• Huda Muhaddein Muhammad Department of Gynaecology and Obstetrics, College of Medicine, University of Sulaimani, Kurdistan Region, Iraq.
  • Gona Aziz Rahim Maternity Teaching Hospital, Sulaimani, Kurdistan Region, Iraq.
  • Roshna Ali Muhammad Maternity Teaching Hospital, Sulaimani, Kurdistan Region, Iraq.



Ramadan fasting, Pregnancy, Paternal outcome, Neonatal outcome



Fasting during pregnancy has always been considered a debatable condition. Some Muslim women do not fast during pregnancy for their children’s health; however, they feel uncomfortable because of their religious beliefs. On the other hand, some pregnant mothers prefer to fast despite their anxiety about their children’s health, and they fast during pregnancy.


To evaluate Ramadan fasting effects in the second and third trimesters of pregnancy on maternal health, fetal growth and early neonatal outcome.

Patients and Methods

An observational case-control study carried out in Sulaymaniyah City/Kurdistan region/Iraq within a period between April to October 2021, involving 220 healthy pregnant women presented one week before and within the first week of Ramadan in their second or third trimester of pregnancy, they are grouped into two groups (fasting and non-fasting) according to their choice. Both groups followed 4-8 weeks after the first visit and at the delivery time.

The parameters observed in the first and second visits were maternal age, weight, residency, maternal job, maternal blood pressure, haemoglobin (Hb), random blood glucose (RBS), gestational age measured by ultrasound, amniotic fluid index (AFI), fetal growth measured by ultrasound.

The mode of delivery with an indication of cesarean section(C/S) was recorded in addition to the above parameters at the time of delivery. In addition, birth weight and 5 minutes APGAR score were also recorded.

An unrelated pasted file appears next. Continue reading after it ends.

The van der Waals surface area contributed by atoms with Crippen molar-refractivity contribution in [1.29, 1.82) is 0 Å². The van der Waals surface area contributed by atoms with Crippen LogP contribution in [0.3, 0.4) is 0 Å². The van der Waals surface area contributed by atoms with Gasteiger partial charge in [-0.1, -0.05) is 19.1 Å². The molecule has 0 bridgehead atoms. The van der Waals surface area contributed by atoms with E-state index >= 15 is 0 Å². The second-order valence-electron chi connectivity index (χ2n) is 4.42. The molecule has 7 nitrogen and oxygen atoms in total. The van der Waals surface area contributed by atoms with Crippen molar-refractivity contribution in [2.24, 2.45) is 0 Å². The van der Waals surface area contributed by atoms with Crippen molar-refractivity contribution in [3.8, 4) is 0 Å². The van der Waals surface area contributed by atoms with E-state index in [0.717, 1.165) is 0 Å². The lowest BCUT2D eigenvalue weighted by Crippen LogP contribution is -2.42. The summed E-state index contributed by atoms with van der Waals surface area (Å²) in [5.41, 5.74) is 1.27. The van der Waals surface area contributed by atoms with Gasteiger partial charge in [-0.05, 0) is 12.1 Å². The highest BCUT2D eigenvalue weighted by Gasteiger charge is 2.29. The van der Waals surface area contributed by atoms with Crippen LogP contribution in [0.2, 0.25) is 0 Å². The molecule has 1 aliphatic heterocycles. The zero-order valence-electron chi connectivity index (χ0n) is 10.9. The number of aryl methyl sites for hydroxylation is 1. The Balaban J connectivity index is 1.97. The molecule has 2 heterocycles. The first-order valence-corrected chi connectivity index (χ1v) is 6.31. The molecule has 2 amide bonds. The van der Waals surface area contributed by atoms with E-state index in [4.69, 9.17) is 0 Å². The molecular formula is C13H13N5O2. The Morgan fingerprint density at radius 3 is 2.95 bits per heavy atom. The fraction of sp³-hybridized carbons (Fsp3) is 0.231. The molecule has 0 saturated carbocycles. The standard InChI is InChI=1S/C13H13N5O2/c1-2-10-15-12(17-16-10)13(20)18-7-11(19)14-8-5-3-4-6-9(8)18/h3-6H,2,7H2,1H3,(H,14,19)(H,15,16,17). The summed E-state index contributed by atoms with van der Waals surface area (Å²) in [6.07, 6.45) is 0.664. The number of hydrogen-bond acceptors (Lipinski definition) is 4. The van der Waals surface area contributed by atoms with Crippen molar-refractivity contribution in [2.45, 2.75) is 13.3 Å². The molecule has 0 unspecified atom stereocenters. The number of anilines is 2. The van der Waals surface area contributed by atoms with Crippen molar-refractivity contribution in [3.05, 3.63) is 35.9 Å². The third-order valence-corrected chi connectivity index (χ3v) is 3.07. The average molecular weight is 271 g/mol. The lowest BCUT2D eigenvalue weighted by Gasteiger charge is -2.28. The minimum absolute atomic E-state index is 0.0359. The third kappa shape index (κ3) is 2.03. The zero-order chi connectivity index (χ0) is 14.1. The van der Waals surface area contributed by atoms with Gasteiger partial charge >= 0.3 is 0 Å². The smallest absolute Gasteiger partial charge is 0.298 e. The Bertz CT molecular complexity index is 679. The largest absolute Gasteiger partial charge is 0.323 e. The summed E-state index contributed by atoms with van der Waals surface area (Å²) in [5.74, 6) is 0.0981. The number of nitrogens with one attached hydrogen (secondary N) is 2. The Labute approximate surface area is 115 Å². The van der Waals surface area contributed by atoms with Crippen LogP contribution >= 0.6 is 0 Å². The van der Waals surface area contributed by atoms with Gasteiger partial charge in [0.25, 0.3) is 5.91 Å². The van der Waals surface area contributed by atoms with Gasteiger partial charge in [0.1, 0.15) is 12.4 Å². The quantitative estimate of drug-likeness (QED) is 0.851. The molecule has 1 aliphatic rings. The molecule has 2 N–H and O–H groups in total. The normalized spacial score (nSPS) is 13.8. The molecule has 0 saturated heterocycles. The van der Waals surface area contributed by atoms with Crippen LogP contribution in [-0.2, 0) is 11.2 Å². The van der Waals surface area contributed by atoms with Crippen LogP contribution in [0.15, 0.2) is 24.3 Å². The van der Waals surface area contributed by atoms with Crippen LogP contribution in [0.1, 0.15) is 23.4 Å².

Of 220 women, 77 were not fasting, and 143 were fasting. About 87 women presented in the second trimester (57 cases were fasting), while 133 women presented in the third trimester (86 cases were fasting), and no significant changes in the evaluated parameters were observed. There was no significant difference between the fasting and non-fasting groups. Three babies from the fasting group were delivered during the preterm period, while two were delivered preterm in the non-fasting group. This study recorded neither intrauterine fetal death (IUFD) nor stillbirth. No significant difference in APGAR scores at 5 minutes and birth weight was observed between the two groups. 


Ramadan fasting does not increase the risk of maternal, fetal and early neonatal complications. Most Muslim pregnant women do not recognize their right to be excused from fasting Ramadan by the Islamic religion, and they have a high rate of fasting with very strong desire and happiness.


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How to Cite

Muhammad H, Rahim G, Muhammad R. THE EFFECT OF RAMADAN FASTING ON PREGNANCY OUTCOMES DURING THE SECOND AND THIRD TRIMESTER. JSMC [Internet]. 2023 Mar. 21 [cited 2024 Jun. 19];13(1):13-21. Available from:

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